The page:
Big Black and later one of the most visible producers in the alternative rock underground, Steve Albini came to reflect better than anyone else the defining values of college rock -- a fierce sense of independence and complete refusal to be affected by major labels or album sales. As a young man, Albini wrote for fanzines between listening to Cheap Trick and funk bands like the Ohio Players. In 1982, he formed the first edition of Big Black -- himself -- to record an EP, Lungs. Gaining members as the group went on, Albini and Big Black became one of the hottest underground bands in the U.S., with industrial-strength art funk in the mold of Public Image Limited and Gang of Four, married to a rather bleak -- though by no means humorless -- dystopia of American culture.
Big Black released their debut album, Atomizer, in 1986, but just one year later, Albini split the group just before the release of their second proper LP, Songs About Fucking. In a move that came to be indicative of his entire career, Albini had refused any negotiations with major labels regarding the status of his band's contract, and he continued his independent ways after the dissolution of Big Black. He continued his production work for outside bands, and quickly gained a reputation as a difficult man with whom to work, but one who could bring out the best from any alternative group, from the Pixies, the Breeders, and the Wedding Present to Tad, Poster Children, and Helmet. The constants in the wide variety of Albini-produced albums were raw percussion, raging guitars, and plenty of mid-range punch. He often refused to be credited as a producer, preferring instead the more hands-on title of engineer.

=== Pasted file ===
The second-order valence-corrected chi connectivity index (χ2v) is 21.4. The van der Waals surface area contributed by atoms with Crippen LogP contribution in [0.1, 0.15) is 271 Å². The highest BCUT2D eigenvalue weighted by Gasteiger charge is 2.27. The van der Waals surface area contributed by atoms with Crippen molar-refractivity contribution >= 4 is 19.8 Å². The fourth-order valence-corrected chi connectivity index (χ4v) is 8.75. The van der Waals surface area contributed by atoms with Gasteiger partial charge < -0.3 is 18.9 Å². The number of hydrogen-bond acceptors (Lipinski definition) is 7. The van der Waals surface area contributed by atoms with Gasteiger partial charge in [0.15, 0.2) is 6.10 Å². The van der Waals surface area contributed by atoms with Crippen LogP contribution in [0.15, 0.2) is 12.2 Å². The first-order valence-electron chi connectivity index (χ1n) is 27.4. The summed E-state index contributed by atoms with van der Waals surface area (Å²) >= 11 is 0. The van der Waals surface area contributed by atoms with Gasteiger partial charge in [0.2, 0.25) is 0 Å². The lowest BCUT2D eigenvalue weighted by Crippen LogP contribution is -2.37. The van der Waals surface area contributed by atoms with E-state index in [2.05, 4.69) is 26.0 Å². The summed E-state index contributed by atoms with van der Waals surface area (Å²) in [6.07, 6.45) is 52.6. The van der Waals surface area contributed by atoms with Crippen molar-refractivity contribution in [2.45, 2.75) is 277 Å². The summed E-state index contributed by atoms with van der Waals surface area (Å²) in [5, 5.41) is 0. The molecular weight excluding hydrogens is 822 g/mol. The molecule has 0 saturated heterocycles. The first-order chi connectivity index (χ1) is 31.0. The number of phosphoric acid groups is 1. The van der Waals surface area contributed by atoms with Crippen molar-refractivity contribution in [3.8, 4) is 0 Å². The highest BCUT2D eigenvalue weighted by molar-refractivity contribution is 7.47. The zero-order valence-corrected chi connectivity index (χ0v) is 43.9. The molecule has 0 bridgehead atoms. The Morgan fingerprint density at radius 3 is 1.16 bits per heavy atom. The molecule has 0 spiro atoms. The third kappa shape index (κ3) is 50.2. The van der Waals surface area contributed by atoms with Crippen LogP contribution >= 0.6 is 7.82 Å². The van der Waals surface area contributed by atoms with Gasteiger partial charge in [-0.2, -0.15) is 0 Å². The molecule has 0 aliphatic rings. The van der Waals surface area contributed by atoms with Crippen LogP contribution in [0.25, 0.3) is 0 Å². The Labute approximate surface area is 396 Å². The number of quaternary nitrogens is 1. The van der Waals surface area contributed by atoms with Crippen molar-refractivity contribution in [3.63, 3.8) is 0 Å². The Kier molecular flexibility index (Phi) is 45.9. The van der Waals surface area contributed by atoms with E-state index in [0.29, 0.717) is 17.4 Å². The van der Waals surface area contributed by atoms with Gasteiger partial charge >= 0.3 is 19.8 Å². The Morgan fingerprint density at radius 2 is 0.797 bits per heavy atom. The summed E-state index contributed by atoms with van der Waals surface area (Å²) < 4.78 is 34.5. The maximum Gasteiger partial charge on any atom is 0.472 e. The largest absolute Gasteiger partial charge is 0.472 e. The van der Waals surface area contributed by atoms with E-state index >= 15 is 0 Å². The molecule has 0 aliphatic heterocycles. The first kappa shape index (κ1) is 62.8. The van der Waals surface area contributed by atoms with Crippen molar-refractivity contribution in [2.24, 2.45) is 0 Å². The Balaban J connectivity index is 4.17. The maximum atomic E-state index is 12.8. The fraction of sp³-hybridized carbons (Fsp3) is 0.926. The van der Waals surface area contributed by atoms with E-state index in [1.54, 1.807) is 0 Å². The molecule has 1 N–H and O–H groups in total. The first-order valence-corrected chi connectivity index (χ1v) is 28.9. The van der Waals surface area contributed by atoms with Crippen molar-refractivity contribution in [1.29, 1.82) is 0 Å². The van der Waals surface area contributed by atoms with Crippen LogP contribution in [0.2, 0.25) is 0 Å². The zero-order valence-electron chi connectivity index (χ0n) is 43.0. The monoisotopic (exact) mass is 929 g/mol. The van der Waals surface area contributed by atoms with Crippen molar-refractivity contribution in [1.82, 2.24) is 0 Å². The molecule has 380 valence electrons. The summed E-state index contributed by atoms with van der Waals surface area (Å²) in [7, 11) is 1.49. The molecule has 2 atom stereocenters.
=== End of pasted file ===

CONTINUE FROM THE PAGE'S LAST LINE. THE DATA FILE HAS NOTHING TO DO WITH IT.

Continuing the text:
Albini remained an artist as well, forming his second band, Rapeman, in 1988 with David Wm. Sims and Rey Washam. The group released just one album and an EP before trouble arose in pressing plants, where workers refused to handle any product adorned with the group's name. Just as Albini felt Rapeman was starting to work, the group fell apart; it would be awhile before he felt ready to join another. Instead, he committed himself to providing solid production for almost any band that came looking. In fact, his occasional clenched-teeth work for major-label groups like Nirvana, PJ Harvey, and the Auteurs provided the bankroll to give solid performances to obscure bands and personal projects.
Albini finally returned to the recording ranks with Shellac, formed with fellow producer/performers Bob Weston (Volcano Suns) and Todd Trainer (Rifle Sport, Brick Layer Cake). The trio gelled quickly at live shows during 1993, and the group's trilogy of 7" singles were among the tightest and most energetic of Albini's career. Shellac's debut album, At Action Park, appeared on Chicago's Touch & Go Records in mid-1994 -- in true indie form, it was released on 180-gram virgin vinyl several weeks before its CD issue. During 1994-1995, the group toured for a while, and Albini remained busy with his production career, working on the second album by high-profile grunge rockers Bush, as well as LPs by indie acts like Storm & Stress, Melt Banana, and P.W. Long (formerly of Mule). Shellac's second album, Terraform (which saw the trio working in the surprising locale of London's Abbey Road Studios), was released in March 1998.